Another year, another Open Studio. A successful night indeed filled with many great artists and many great friends; we honestly loved too much for camper to keep up. Below, merely a few highlights:
Tosh! Tosh! Tosh!
The Tosh is finally here after my very impatient waiting and counting down, and I have no shame at my grade school child lack of control in immediately pulling several skeins for the projects I have been daydreaming about these past 5 MONTHS since we set our hearts on an early fall tosh arrival.
We have 3 yarns bodies here in some perfect early-fall-is-almost-on-my-mind weights. I realize it is nearly half way through September, school is back and leaves are already a’changing in some places, but you remember now! We are in the south! 92 degrees and humid today! Welcome to Savannah, ya’ll!
Madelinetosh Sock is a 100% superwash merino with 395 yards for a 1 skein, 2 full sock deal, super squishy and great for all levels of knitters.
Now aside from its obvious name sake, tosh sock lends its self to a plethora of other projects. You can try looking up any number of Stephen West’s shawl, scarf and wraps, many of which use this weight. Or take a peak at the Hitcherhiker scarf which has absolutely taken knitters everywhere. Go way on a limb, and take a look at this modern boxy take on a pullover purposefully over-sized to flatter several shapes, sizes and ages. Relax by Riniko is a piece I stumbled across sometime ago, and have since shared it with several knitters who come into the shop looking for a different, modern piece. And because of the large areas of stockinette, a hand-dyed yarn like tosh would really be allowed to speak for itself without competing with the construction design.
Merino Light is a 100% superwash merino wool fingering weight single ply with a low twist count, which gives it this wonderfully unique ability to puff up to fill the excess space if knit larger than gauge, making for a light weight, airy, almost see through knit. Celia Rehm, the newest addition to our staff here at the shop, is knitting her first shop sample in Alazarian of merino light on a recent 16 hour car ride, and has been keeping us up to date on progress report pictures. The Knitted Baby Set #100 is a free ravelry pattern; top down raglan with a feather and fan detail and crocheted edging details in a contrasting yarn. And I have to say, with 10 other color ways to choose from, finally settling on the Alazarian was not an easy decision.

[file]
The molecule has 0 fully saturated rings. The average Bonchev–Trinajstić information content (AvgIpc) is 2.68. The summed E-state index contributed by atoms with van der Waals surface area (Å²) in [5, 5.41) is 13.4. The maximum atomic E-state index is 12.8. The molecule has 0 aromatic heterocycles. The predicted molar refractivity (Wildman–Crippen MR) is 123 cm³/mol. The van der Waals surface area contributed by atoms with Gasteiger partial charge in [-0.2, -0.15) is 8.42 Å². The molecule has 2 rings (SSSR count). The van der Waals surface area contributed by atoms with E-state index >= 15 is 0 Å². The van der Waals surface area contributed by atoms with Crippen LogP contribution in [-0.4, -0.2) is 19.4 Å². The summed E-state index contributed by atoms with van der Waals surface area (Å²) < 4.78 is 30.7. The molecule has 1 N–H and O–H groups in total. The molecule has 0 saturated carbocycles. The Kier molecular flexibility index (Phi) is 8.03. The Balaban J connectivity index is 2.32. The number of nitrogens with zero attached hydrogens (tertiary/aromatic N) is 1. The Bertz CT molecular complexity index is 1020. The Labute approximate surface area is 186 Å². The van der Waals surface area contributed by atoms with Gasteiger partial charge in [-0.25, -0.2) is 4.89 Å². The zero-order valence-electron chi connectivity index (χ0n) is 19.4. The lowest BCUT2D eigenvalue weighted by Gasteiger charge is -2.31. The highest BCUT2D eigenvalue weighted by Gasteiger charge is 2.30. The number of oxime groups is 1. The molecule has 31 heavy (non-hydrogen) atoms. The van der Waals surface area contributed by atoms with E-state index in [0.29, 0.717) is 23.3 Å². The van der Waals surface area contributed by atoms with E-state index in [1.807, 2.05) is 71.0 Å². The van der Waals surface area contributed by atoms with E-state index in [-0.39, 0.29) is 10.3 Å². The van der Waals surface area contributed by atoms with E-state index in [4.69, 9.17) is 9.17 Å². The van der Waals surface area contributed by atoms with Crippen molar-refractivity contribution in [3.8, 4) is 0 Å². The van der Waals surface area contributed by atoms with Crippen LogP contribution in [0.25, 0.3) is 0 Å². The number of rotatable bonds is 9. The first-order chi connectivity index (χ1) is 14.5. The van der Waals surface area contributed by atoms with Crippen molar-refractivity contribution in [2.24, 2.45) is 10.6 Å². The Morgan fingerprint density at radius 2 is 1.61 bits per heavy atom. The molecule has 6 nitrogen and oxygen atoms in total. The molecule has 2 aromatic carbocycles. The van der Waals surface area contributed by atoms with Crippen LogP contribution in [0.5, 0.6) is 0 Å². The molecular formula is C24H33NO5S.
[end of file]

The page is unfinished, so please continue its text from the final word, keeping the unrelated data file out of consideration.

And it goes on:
The largest weight for those Early fall cool spells is Tosk DK, a 100% superwash merino 6 ply with 225 yards, that knits more like a light worsted, and is super lofty to boot. I’ve been salivating over the Madelinetosh Creature of Comforts Cardi for over a year now, and have finally committed to a colorway not even shown below (because I claimed all 8 skeins and didn’t want to taunt you with its saturated cobalt blue brilliance).
Check out this great one-skein hat Molly on ravelry. We knitted one up right quick when the yarn got in to add the our ever-increasing hat wall.
That brings us to a close for today. Check out our class listing and fall projects schedule going up tomorrow, Thursday the 12th. Sneak preview, we’ve got sock dyeing, intarsia owl, whales and hedgehogs (Oh My!) and our first community project free and open to participation for those who sign up in time! Limited spaces though, so come back tomorrow and mark your calendars.
The other day while perusing the Citizens of Fashion blog I found this post on Australian designer Dion Lee‘s 2013 collection and was totally amazed by his use of felted wool. He uses this versatile textile to create beautiful garments that explore the duality between modern vs classic, structured vs aqueous, and understated vs striking. Felt has a lot of redeeming qualities. It retains heat, releases moisture, and can be easily cut and manipulated without worry of it unraveling. Dion Lee’s work is a great example of how this usually industrial material can be used to create a variety of shapes and silhouettes.
I love the look above. It is sort of Grey Gardens meets couture runway. I also love the idea of a hat being a connected part of an ensemble, it creates a silhouette I don’t think I’ve ever seen before.